The Balancing Act
Thomas Merton said, “Happiness is not a matter of intensity but of balance, order, rhythm and harmony.” Sounds simple enough, right? I imagine it has never been easy to live a balanced life, but nowadays it seems especially hard. I just came back from a short vacation at the shore where my husband and I sat like two aging athletes who just ran ten consecutive marathons on a treadmill in a dark, windowless basement. I slept the entire first day all the while insisting I must be terminally ill. We didn’t want to do a thing except sit and stare blankly at the ocean in between bouts of unconsciousness. Our battered bodies seemed to absorb the sun, fresh ocean air, and the gentle cool breeze like malnourished plants living in the same basement as the treadmill we were running on.
It took us several days to unwind and to settle our frantic minds and war-weary bodies, but once the shock wore off we began to actually enjoy life. Imagine that! We went to breakfast and exercised in the morning, read books oceanside in the afternoon, went for a picnic lunch by the bay, and we walked the beach or boardwalk at night. We even had time to visit family. The sky seemed brighter, the people happier, and we felt much healthier. Damn life is good.
When Monday rolled around we got back on that dreadful treadmill again. Everything seems darker, faster, and the people are downright nasty. I’m making phone calls, appointments, filling out endless paperwork, cooking, cleaning, and Mark is commuting back and forth to the insanity of his downsizing company. Where are the sun and the breeze? Where’d all the smiling people go? Why is my head killing me again?
This morning I decided to open my windows instead of living with the constant buzzing of the air conditioner and without the sound of the birds and the trees blowing gently in the wind. I decided to make a picnic dinner for my family on the patio complete with a red and white checkered tablecloth and lemon aid in a glass pitcher. I’m getting off of that treadmill and balancing my life if it kills me! I have a good visual hanging on my refrigerator. It’s a simple pie chart divided into eight slices (I should probably change it to sixteen slices), and it has space for me to fill in to indicate which slice(s) of the pie I am setting aside for family, friends, work, spirituality, exercise, relaxation, entertainment, etc. When I do complete this chart I am astounded to see how truly unbalanced my life is.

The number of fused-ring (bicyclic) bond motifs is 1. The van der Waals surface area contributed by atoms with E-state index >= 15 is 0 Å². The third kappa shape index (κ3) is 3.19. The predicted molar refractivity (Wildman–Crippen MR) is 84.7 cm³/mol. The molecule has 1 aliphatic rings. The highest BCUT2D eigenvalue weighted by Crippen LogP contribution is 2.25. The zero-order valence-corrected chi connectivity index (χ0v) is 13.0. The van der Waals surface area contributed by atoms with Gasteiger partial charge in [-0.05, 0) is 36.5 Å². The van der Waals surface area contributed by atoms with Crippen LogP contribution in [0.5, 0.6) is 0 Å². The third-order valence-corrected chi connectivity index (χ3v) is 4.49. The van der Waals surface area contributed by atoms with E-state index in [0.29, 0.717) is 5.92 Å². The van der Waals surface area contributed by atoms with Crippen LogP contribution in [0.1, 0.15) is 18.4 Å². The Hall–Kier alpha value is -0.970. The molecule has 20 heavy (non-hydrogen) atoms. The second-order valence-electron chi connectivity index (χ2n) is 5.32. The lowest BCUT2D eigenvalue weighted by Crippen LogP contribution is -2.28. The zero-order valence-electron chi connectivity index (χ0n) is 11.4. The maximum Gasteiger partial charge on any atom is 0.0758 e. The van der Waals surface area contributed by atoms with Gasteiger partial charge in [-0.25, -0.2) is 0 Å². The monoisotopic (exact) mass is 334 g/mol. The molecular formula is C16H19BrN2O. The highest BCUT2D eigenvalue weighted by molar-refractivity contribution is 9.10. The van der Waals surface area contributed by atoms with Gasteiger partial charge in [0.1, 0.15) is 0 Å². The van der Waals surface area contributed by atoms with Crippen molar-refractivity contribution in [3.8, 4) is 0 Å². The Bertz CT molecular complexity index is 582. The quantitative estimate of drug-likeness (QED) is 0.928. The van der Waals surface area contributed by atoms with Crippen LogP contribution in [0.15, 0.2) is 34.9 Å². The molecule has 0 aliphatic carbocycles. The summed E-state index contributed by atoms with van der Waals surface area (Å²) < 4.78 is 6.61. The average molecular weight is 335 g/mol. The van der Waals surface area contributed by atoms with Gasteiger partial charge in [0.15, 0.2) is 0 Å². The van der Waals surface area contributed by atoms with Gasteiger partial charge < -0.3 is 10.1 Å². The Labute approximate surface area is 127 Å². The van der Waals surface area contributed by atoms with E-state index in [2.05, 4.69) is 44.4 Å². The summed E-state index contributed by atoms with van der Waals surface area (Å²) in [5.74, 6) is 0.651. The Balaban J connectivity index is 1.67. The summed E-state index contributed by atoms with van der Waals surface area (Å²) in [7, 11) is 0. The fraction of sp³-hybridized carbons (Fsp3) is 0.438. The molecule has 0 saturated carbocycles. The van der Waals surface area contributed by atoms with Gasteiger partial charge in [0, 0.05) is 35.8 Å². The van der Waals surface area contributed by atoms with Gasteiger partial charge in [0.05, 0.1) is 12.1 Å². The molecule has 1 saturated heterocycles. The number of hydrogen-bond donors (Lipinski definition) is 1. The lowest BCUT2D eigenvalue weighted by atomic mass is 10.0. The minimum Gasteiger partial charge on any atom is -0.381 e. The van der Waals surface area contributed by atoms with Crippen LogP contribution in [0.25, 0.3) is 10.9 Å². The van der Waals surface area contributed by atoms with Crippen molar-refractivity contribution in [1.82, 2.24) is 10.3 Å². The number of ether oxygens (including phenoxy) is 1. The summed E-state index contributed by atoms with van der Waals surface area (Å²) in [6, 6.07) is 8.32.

The thing about balance is that it doesn’t just happen. Think about a balance ball, balance beam, or tightrope. Anything that requires balance requires awareness, concentration, effort, and a bit of skill, all of which entail effort. If I want to live a balanced life (and I desperately do!), I must work at the art of balance. I cannot stumble blindly through life like I am prey being dragged by a hungry lion. I have to rise with a purpose and a plan for the day, and I have to work at balancing that work. Each day should include time for prayer, meals, rest, exercise, work, family, friends, and self. That’s no small task! It necessitates the awareness and inclusion of balance and order. Unlike the usual drudgery that depletes me, the work of balance and order will help me to thrive and will bring sunshine and gentle breezes into my daily routine.
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